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Stocks Head Lower; Investors Wonder What's Next

Traders work on the floor of the New York Stock Exchange at the end of the trading day on Monday in New York City.
Spencer Platt
Getty Images
Traders work on the floor of the New York Stock Exchange at the end of the trading day on Monday in New York City.

If your New Year's resolution was, "I am going to prepare for retirement by moving my savings into stocks," then you must be very sad now.

Broncos-fan-level sad.

On Monday, the Dow Jones industrial average plunged an additional 326 points, down about 2 percent to 15,373. That was the seventh triple-digit drop so far this year. Back on Dec. 31, the Dow was at 16,577.

And the day was even worse for the S&P 500, which lopped off an additional 2.3 percent to slump to 1742. As recently as Jan. 15, that stock index was at 1848.38.

In other words, your stock portfolio has been getting killed so far this year. Experts have been tossing out lots of explanations. Among the ones cited often are:

  • Fund managers' decisions to sell shares to lock in profits after last year's big gains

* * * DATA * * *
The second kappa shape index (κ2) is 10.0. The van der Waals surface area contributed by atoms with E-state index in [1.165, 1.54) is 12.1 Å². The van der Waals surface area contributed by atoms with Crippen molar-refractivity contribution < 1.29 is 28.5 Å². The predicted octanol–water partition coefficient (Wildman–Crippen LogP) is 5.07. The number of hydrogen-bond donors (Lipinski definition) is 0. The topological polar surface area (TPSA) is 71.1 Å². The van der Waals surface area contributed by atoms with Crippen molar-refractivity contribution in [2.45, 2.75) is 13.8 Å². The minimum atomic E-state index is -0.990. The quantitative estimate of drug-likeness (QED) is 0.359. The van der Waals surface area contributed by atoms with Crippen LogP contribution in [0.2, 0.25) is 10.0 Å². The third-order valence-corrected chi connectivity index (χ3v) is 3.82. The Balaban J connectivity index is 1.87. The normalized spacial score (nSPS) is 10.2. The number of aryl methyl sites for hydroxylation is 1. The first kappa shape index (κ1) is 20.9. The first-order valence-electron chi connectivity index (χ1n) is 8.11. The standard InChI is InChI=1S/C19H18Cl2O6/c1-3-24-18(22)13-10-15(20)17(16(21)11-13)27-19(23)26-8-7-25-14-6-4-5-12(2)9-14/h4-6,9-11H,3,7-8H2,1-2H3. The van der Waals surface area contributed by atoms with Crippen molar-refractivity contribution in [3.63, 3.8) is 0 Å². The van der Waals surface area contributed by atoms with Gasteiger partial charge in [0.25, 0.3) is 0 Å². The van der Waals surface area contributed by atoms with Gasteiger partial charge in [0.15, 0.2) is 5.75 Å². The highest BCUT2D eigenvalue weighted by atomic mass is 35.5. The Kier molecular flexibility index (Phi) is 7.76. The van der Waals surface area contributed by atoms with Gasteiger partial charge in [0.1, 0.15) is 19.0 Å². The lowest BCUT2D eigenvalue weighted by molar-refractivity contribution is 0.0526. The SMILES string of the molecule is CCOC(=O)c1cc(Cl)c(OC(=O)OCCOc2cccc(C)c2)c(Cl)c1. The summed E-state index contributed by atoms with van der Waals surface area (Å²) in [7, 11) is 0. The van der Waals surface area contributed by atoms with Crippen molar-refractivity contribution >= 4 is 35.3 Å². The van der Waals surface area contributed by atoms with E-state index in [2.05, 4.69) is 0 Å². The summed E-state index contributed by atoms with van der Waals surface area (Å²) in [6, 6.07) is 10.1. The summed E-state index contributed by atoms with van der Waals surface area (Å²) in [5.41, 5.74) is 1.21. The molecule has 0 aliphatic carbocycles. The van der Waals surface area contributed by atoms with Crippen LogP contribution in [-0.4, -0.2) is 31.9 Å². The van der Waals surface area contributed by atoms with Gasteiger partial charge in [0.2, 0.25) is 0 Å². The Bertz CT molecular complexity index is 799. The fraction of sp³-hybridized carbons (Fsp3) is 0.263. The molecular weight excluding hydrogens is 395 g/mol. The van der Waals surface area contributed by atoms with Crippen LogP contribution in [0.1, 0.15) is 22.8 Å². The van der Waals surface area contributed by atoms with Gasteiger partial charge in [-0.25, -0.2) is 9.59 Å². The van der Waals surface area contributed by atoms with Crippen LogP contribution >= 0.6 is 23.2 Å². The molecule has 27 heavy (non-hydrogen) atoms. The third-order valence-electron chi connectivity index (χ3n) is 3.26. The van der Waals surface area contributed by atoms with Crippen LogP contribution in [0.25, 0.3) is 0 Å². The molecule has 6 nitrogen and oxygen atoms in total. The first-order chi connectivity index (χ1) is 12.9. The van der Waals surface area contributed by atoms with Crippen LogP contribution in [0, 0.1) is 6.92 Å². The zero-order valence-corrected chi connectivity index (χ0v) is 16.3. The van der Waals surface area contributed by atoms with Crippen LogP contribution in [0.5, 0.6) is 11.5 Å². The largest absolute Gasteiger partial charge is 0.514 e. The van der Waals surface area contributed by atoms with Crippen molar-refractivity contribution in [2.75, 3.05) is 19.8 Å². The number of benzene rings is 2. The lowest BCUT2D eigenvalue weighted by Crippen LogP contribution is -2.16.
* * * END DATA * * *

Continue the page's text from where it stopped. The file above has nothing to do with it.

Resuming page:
• Worries about slowing growth in emerging markets
  • Possible changes in the Federal Reserve's plans for interest rates
  • Weakening U.S. corporate profits
  • Slowing auto sales
  • Weaker-than-expected growth in manufacturing
  • So where do we go from here? Predictions are all over the place.

    Some analysts think this is just a short-term pullback. They say the market is headed for a fairly typical "correction," a period when the market may drop 10 percent before investors start plowing money back in.

    This slump could be seen as a "healthy" pullback, coming early in the year and allowing mutual funds to lock in profits from 2013's huge gains. Once stock prices are back down to lower, more attractive levels, the investors will come back, so the argument goes.

    Optimists point out that both December and January were unusually cold, so that might have slowed auto sales, construction and retail sales. When the weather warms, the economy and the stock market will snap back, they believe.

    But pessimists are worried. They fear interest rates will be heading higher, China will keep slowing and conditions will not be as favorable to corporate profits. Currency problems will keep hurting emerging markets and Europe will slow again, they argue.

    Paul Edelstein, director of U.S. financial economics at IHS Global Insight, said the markets could be due for a correction with losses in the 5 to 10 percent range.

    "Our view, however, is that economic fundamentals in the U.S. economy remain strong," Edelstein said. "This isn't yet the time to panic."

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    Marilyn Geewax
    Marilyn Geewax is a contributor to NPR.
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